Reaching Attorneys Across the State: Immigrant Outreach Committee Programming Achieves Largest Attendance Yet

For non-citizens, a criminal conviction can have dire consequences. A conviction of any kind can directly impact a non-citizen’s ability to naturalize years after a mistake, even resulting in additional detention time after completing a sentence and removal from the country without consideration of family and lives left behind.

Criminal defense attorneys have an ethical duty to non-citizen clients to provide accurate advice regarding the consequences of a criminal disposition on immigration status. However, as any lawyer in a position of providing such advice can attest, trying to navigate the maze of immigration law and its odd terms of art alongside Virginia criminal statutes can leave your head spinning. Attorneys may be facing questions like: How do I know if my client is not a citizen? What in the world is a “crime involving moral turpitude”? What kind of consequences are we talking about here, immediate or long term? Are terms like “conviction” and “sentence” the same in immigration and criminal law?

To help alleviate the trepidation a young lawyer might encounter when trying to navigate the complex intersection between criminal and immigration law, the YLC Immigrant Outreach Committee (IOC) teamed up with the Capital Area Immigrants’ Rights (CAIR) Coalition to offer annual “crimmigration” programming that provides the legal community with up to date guidance on the immigration consequences of criminal dispositions in Virginia.

Over the past several years, this program has proved extremely valuable to the legal community by providing Virginia specific education as it pertains to federal immigration law, which can be hard to find in other states. However, the IOC recognized that programming has been limited geographically to northern Virginia due to the location of program faculty and preference for in-person instruction.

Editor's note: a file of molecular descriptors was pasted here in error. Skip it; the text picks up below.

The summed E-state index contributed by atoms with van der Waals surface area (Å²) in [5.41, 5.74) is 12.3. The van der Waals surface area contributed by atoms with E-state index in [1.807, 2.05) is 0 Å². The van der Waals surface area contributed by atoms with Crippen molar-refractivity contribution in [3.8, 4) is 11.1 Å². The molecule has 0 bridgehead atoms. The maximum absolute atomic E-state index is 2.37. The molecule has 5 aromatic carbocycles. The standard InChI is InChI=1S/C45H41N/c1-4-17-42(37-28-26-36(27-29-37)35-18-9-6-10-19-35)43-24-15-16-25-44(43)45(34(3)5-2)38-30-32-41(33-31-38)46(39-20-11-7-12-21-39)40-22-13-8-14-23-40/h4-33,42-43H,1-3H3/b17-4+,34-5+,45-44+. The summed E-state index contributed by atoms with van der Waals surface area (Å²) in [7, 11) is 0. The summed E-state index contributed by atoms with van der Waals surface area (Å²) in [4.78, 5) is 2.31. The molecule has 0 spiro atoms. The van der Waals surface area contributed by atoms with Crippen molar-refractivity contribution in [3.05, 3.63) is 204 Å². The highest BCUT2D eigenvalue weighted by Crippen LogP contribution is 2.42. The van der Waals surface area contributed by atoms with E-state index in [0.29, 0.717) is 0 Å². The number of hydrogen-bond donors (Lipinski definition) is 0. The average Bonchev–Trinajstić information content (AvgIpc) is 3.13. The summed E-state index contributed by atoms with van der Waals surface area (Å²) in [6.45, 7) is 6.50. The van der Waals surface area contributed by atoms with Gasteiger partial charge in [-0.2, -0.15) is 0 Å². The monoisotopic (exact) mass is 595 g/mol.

Adapting to COVID restrictions, the IOC moved the popular crimmigration program online. Despite the loss of in-person instruction and the challenges that virtual programming presents, over 200 attendees participated this fall, and a very active question box kept the program interactive and discussion lively. The IOC is proud that the programming was successfully accessible to more Virginia attorneys than ever before. The incredibly knowledgeable program faculty, Adina Appelbaum, Program Director, Immigration Impact Lab for CAIR Coalition, engaged participants with helpful practice tips. Adina made complex content palatable through hypotheticals and concise answers to participants’ questions. Attendees provided positive feedback about the content as well as the need for this type of training and the ability to access it online. Attendees ranged from criminal defense attorneys, prosecutors and immigration practitioners, to those who do pro bono cases or have never represented an immigrant client. This mix of participants encouraged discussion and questions from various perspectives, adding valuable interaction despite the online format.

As the IOC continues to make this programming available, we hope to see the continuation of both in-person and interactive online instruction that makes this content available for lawyers new to the subject matter across Virginia. If you have any suggestions for instructional topics in the immigration practice area, please reach out to the IOC Co-Chairs, Marisa Santana at and Samantha Davis at Please also keep an eye out for future IOC pro bono opportunities, such as participation in Naturalization Workshops co-sponsored with Hogar Immigration Services.

Marisa Santana and Samantha Davis are Co-Chairs of the YLC’s Immigrant Outreach Committee.

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